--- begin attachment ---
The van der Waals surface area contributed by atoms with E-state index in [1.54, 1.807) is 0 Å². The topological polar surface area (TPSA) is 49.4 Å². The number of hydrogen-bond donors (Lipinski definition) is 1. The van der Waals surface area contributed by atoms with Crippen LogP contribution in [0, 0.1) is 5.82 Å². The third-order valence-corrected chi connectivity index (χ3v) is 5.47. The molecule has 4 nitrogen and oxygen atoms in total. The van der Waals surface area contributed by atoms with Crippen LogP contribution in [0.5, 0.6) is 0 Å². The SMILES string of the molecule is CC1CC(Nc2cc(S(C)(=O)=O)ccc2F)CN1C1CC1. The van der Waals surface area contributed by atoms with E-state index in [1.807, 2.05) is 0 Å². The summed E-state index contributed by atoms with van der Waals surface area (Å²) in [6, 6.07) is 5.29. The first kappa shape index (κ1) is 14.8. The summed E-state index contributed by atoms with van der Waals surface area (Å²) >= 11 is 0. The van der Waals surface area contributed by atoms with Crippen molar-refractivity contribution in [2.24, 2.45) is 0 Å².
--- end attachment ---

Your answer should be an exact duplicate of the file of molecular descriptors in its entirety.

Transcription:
The van der Waals surface area contributed by atoms with E-state index in [1.54, 1.807) is 0 Å². The topological polar surface area (TPSA) is 49.4 Å². The number of hydrogen-bond donors (Lipinski definition) is 1. The van der Waals surface area contributed by atoms with Crippen LogP contribution in [0, 0.1) is 5.82 Å². The third-order valence-corrected chi connectivity index (χ3v) is 5.47. The molecule has 4 nitrogen and oxygen atoms in total. The van der Waals surface area contributed by atoms with Crippen LogP contribution in [0.5, 0.6) is 0 Å². The SMILES string of the molecule is CC1CC(Nc2cc(S(C)(=O)=O)ccc2F)CN1C1CC1. The van der Waals surface area contributed by atoms with E-state index in [1.807, 2.05) is 0 Å². The summed E-state index contributed by atoms with van der Waals surface area (Å²) in [6, 6.07) is 5.29. The first kappa shape index (κ1) is 14.8. The summed E-state index contributed by atoms with van der Waals surface area (Å²) >= 11 is 0. The van der Waals surface area contributed by atoms with Crippen molar-refractivity contribution in [2.24, 2.45) is 0 Å².